[youtube:http://www.youtube.com/watch?v=pZ3BXixtahg 450 300]
Some weeks back, before the auto industry bankruptcies were effected, an observer objected to Alpha Dawg’s depiction of the Obama Adminstration’s handling of the Chrysler bankruptcy as “fast and loose” with our traditional respect for the rule of law. The Obama defender said that it was not true that the Administration sought to circumvent traditional protections for senior creditors that have been laid out in corporate law since the beginnings of the industrial age, and that such machinations would not occur.
Well now we know different, and it appears that members within the Administration (as well as certain key Congressional members) have taken it upon themselves to re-order our formal capital infrastructure along lines that are, at least in the short term, more politically expedient for them and their key constituencies in Labor and the Environmental Left.
The question arises as a matter of linear reasoning — for how long will our “best system” survive such repeated violations of the ground rules? As with the examples of the ratings of bogus bond agencies or the corrupted evaluations of compromised underwriters, the credibility and cost of capital does not easily survive an uneven — and worse — arbitrary playing field. Moreover, when the font of such arbitrary rule is the far less checkable Executive Branch (thanks to the “Imperial Presidency” that’s been on the march since Teddy Roosevelt’s day), we must ask what price capital will demand in order to stay seated in the U.S. casino?
I submit that our government’s increasing propensity to interefere on the “front end” of our private sector malinvestments raises the price of doing business in this country for everyone, from the lowliest pizza franchisee to the largest and most independent of private employers. As a nation of commerce that must support an increasingly burdensome government debt, the U.S. can ill afford to become as short sighted with the levers of our economy as the typically historically benighted Latin American dictatorship.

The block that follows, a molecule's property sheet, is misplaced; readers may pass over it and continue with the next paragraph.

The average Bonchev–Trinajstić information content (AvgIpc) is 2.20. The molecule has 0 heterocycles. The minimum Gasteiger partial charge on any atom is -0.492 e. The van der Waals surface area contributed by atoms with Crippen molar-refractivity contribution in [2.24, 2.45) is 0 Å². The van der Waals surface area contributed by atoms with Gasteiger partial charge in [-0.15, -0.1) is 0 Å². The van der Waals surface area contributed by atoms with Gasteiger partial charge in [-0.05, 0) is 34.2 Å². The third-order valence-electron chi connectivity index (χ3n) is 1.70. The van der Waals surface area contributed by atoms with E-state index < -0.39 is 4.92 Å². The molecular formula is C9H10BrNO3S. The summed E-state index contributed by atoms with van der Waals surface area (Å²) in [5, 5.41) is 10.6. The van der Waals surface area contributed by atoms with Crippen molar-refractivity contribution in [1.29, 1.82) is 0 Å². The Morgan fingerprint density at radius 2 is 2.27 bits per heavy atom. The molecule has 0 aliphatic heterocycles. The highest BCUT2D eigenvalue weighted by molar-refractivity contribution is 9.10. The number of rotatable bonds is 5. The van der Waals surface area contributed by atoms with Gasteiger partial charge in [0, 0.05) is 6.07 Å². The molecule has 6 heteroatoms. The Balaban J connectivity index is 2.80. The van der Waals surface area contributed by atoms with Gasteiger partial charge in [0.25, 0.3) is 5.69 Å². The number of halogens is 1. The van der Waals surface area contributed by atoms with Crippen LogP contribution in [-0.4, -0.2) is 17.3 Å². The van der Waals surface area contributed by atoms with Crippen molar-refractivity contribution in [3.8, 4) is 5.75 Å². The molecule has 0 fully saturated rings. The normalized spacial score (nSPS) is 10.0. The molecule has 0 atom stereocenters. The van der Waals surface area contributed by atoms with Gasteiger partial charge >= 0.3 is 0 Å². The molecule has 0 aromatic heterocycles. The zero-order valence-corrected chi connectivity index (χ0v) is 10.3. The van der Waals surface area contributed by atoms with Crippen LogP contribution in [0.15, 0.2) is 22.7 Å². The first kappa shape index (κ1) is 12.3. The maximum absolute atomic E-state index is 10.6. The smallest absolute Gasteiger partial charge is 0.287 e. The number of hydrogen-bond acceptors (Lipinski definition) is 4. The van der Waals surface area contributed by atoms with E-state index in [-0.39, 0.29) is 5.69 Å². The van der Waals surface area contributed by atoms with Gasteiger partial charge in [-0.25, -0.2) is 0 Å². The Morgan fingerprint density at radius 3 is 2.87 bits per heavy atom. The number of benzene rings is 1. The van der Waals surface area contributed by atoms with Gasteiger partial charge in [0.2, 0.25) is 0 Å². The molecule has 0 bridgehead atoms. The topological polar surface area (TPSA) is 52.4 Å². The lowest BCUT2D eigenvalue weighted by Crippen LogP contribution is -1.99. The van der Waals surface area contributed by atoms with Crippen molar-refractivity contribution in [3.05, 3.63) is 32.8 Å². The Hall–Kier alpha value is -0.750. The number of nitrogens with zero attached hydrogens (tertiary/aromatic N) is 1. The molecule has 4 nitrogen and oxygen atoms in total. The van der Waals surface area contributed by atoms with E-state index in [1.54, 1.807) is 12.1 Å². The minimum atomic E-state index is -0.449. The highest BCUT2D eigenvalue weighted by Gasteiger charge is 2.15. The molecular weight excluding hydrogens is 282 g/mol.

Therefore, the first thing we must insist upon — starting today — is strict adherence to the rule of law in adjudicating the many bankrupticies that are sure to follow those of our recently ill starred auto industry. I think the only way to do so is to firewall the Executive Branch, and yes, even the Legislative Branch from these crumbling companies. No more bailouts for cronies or interest groups, no more “temporary” takeovers, and most important, no more use of regulatory or fiscal authority to pit one competitor, employee pool or supply group against another. If this need be enacted via judicial suit or non-violent protest, it must be our first priority.
The reason is simply that our families’ futures depend upon re-establishing our national credibility as a level playing field for business. For if there’s one thing I’ve said here before that I’d repeat until I was blue in the face or until every short term thinking government “fix” proponent got it, it is this short slogan:
“CAPITAL IS MOBILE!”
If you think that capital will stand passively by for continual abuse simply because it’s being housed in the heretofore “land of the free” and home of the “#1 economy” (never mind “the brave,” we’ll let that one go for now), you do not recognize the power of the global capital markets in assessing risk.
Believe me, after the embarrassingly thuggish “rescue” effected in the video above, the U.S. auto industry will be subject to that lesson in sudden and exquisite detail for as long as it takes this country to win it’s credibility back.
Don’t hold your breath. Instead, get out in front of your Congressional advocates. Let them know you take the reshaping of our legal infrastructure seriously. And that you will hold them accountable for their silence.